Plea to dog owners after pup rescued from frozen lake in Braunstone Park, Leicester
Firefighters have pleaded with pet owners to keep their animals away from frozen water after another dog fell through ice.
A boxer-staffy puppy had a lucky escape when she tumbled through a frozen lake in Braunstone Park, Leicester, on Tuesday.
Roxy was 10 metres from the bank and clinging on to the ice when firefighters plunged into the freezing water and rescued the pup using an inflatable raft.
Technical rescue manager Chris Bilby, based at southern station, said: "It is disappointing that although we continue to send out messages to the public regarding the dangers of going on to areas of ice-covered water, individuals continue to disregard the risks."
He said Roxy was being walked by a friend of her owner when she raced off across the ice, thinking it was solid ground.
Mr Bilby said: "Luckily, she was a strong little dog and able to keep her head above water and use her front legs to hold on to the ice and keep herself up. This is not always the case."
Technical rescue teams were forced to rescue another dog who fell through a lake in North Kilworth on Friday.
Also last week, they rescued two horses from the frozen Grand Union Canal in Loughborough and another horse from an icy swimming pool in Pickwell, near Melton.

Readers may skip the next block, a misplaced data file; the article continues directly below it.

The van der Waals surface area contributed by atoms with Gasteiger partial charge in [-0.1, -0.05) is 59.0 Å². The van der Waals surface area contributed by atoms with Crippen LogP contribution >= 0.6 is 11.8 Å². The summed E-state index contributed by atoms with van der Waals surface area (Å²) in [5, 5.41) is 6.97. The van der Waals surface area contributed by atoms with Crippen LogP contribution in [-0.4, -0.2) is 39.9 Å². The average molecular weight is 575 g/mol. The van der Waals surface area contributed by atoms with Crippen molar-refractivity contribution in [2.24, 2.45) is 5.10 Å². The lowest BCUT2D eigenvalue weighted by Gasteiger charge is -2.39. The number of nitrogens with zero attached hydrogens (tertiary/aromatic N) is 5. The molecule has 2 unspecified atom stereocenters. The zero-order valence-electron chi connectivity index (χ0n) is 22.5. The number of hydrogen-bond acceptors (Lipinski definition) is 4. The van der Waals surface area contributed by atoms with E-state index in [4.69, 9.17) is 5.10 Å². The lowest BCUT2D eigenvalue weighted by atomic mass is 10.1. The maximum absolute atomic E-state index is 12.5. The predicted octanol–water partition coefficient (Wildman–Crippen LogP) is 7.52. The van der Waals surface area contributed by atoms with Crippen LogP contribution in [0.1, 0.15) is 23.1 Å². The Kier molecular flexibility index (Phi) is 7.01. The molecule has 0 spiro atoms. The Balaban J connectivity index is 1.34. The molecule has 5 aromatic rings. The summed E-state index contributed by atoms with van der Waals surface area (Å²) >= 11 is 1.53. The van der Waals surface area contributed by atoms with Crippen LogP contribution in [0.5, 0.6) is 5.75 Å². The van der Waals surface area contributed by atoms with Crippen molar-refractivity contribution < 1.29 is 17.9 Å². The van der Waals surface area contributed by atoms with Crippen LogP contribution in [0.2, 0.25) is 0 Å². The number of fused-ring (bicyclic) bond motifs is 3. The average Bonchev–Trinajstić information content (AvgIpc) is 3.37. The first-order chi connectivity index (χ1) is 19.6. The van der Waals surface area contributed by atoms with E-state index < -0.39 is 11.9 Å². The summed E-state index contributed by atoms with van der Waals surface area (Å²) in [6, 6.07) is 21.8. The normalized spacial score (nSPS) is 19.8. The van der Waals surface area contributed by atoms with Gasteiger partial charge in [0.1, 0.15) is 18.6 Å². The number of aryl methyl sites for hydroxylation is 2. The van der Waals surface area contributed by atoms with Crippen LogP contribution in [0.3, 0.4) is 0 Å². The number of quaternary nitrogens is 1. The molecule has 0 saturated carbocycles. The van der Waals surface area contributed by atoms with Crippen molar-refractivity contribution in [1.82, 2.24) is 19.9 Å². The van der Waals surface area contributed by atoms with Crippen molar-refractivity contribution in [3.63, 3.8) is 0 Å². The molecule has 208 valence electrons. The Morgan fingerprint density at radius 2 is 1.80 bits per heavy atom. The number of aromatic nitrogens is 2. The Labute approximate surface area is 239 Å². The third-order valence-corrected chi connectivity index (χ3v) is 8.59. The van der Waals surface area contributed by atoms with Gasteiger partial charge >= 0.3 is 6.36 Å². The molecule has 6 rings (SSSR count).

Mr Bilby said: "Within the emergency services we never know when is going to be a busy time, but in wintry and icy conditions there has been an overall increase in calls about dogs in ice waters.
"It does start to divert our resources from some of the other calls.
"We do always manage to respond to all incidents, but it is an additional burden – and one that can so easily be avoided."
Meanwhile, gritters are continuing to treat roads around the clock in the city and county as the cold snap continues to bite.
Both the city and county councils are confident they have enough supplies to treat roads and pavements.
A Leicestershire County Council spokesman said, since Friday, the authority had used 4,000 tonnes of salt gritting roads across the county.
He said: "We are constantly monitoring our grit supplies to ensure we have enough grit to treat the roads and are ordering new supplies as necessary."
The city council said it had 1,100 tonnes of grit left which is sufficient for nine days of heavy snow, or 44 days of frost-gritting.
A spokeswoman said: "We have 1,000 tonnes on order, which is due to arrive next week."
Bin collections, however, are still being disrupted in rural areas and on side streets which have not been gritted.
Mercury weatherman Dave Mutton predicts the snow will disappear on Monday as milder air moves in from the Atlantic.
He said: "It will remain cold today and tomorrow with a chance of further snow on Friday."